"We had a youth week quite a few years ago, and we have been talking about bringing it back. With extra support from the council, we could make the event better, brings acts on stage and engage more people," Donaldson said.
"It's also an opportunity to re-energise the CBD, which is a place where young people want to hang out. There is scope to make something cool out of it and bring new life into Whangārei."
Northern Advocate subscribers on Facebook submitted their own ideas for new events:
Donna Roy Brickell said she would love to see light installations in Mair Park.
Mary Ann Arkinstall would like to have a beer and food festival with "decent music and reasonable prices".
Reuben Williams suggested a Cameron St festival similar to CubaDupa in Wellington.
• To find out more about the Whangārei Event Development Fund and Events Strategy, visit wdc.govt.nz/PlansPoliciesandBylaws/Plans/Pages/events-strategy.aspx.
• Apply online for funding at wdc.govt.nz/funding.
What do people want?
We spoke to people on the streets of Whangārei to hear what sort of events they would like to have in the district.
"I would love see more festivals happening here. We have a huge Māori population here so it would be great to incorporate different cultures. Festivals keep people in their own town and bring more business to business owners."
"Anything really. We've got plenty of facilities here. I'd like to have more sport, food and music events and get more bands coming up to Whangārei – Northlanders like music."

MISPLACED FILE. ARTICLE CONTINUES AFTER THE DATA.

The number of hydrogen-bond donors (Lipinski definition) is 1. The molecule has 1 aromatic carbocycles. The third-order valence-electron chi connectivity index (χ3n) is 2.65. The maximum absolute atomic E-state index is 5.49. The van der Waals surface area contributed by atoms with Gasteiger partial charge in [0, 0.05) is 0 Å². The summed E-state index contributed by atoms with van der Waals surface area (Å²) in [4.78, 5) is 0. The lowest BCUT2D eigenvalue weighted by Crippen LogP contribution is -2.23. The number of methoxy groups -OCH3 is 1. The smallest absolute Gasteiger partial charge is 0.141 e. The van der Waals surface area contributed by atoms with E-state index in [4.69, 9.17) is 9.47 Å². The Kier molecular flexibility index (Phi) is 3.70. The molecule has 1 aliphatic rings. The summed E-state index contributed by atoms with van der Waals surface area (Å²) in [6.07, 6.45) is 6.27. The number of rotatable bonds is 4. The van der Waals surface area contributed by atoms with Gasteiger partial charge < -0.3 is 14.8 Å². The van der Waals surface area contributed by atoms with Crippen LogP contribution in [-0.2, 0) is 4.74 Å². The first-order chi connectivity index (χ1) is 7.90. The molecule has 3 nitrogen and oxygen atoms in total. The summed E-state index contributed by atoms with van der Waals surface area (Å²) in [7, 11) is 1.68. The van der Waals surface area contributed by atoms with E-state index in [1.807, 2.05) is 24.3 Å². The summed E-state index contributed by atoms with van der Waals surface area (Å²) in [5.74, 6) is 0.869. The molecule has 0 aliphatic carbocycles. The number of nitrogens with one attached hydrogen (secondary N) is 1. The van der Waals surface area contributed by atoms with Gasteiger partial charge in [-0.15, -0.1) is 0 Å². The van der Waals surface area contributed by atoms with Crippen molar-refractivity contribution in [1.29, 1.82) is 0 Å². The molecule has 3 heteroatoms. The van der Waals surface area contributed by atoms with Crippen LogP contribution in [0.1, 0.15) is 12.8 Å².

"It would be cool to have more family events pop up. And I haven't heard much about live music around here – it would be good to have more musicians come and play, even with an open stage to invite the community to participate."
"Big shows from Auckland should come up here. We lived down in Ashburton and there used to be more than up here. They should also advertise events more."
"It would be good to have some big events come to Whangārei. At the moment you have to go to Auckland. And a variety of festivals and bands would be good. Although activating the town is quite difficult with the strict liquor laws."
"My passion stems from graffiti art – I see the most potential in that. More cultural events, especially throughout winter when it's too cold to go the beach would also be good."